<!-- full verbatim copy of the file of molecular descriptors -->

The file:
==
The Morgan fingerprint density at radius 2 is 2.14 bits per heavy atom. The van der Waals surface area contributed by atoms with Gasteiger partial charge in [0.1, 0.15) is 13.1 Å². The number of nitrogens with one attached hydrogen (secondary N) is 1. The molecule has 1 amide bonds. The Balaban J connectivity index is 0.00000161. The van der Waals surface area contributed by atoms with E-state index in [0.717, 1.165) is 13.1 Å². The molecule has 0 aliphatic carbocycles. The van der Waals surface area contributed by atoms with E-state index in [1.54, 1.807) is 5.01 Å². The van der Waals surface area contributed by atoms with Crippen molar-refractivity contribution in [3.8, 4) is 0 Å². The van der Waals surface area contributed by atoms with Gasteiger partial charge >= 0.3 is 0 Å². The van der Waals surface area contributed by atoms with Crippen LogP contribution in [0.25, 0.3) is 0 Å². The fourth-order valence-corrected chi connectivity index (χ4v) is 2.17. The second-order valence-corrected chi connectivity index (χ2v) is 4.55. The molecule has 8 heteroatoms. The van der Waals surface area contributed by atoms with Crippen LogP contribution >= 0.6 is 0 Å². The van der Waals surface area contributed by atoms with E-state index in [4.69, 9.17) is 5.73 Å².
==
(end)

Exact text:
The Morgan fingerprint density at radius 2 is 2.14 bits per heavy atom. The van der Waals surface area contributed by atoms with Gasteiger partial charge in [0.1, 0.15) is 13.1 Å². The number of nitrogens with one attached hydrogen (secondary N) is 1. The molecule has 1 amide bonds. The Balaban J connectivity index is 0.00000161. The van der Waals surface area contributed by atoms with E-state index in [0.717, 1.165) is 13.1 Å². The molecule has 0 aliphatic carbocycles. The van der Waals surface area contributed by atoms with E-state index in [1.54, 1.807) is 5.01 Å². The van der Waals surface area contributed by atoms with Crippen molar-refractivity contribution in [3.8, 4) is 0 Å². The van der Waals surface area contributed by atoms with Gasteiger partial charge >= 0.3 is 0 Å². The van der Waals surface area contributed by atoms with Crippen LogP contribution in [0.25, 0.3) is 0 Å². The fourth-order valence-corrected chi connectivity index (χ4v) is 2.17. The second-order valence-corrected chi connectivity index (χ2v) is 4.55. The molecule has 8 heteroatoms. The van der Waals surface area contributed by atoms with Crippen LogP contribution >= 0.6 is 0 Å². The van der Waals surface area contributed by atoms with E-state index in [4.69, 9.17) is 5.73 Å².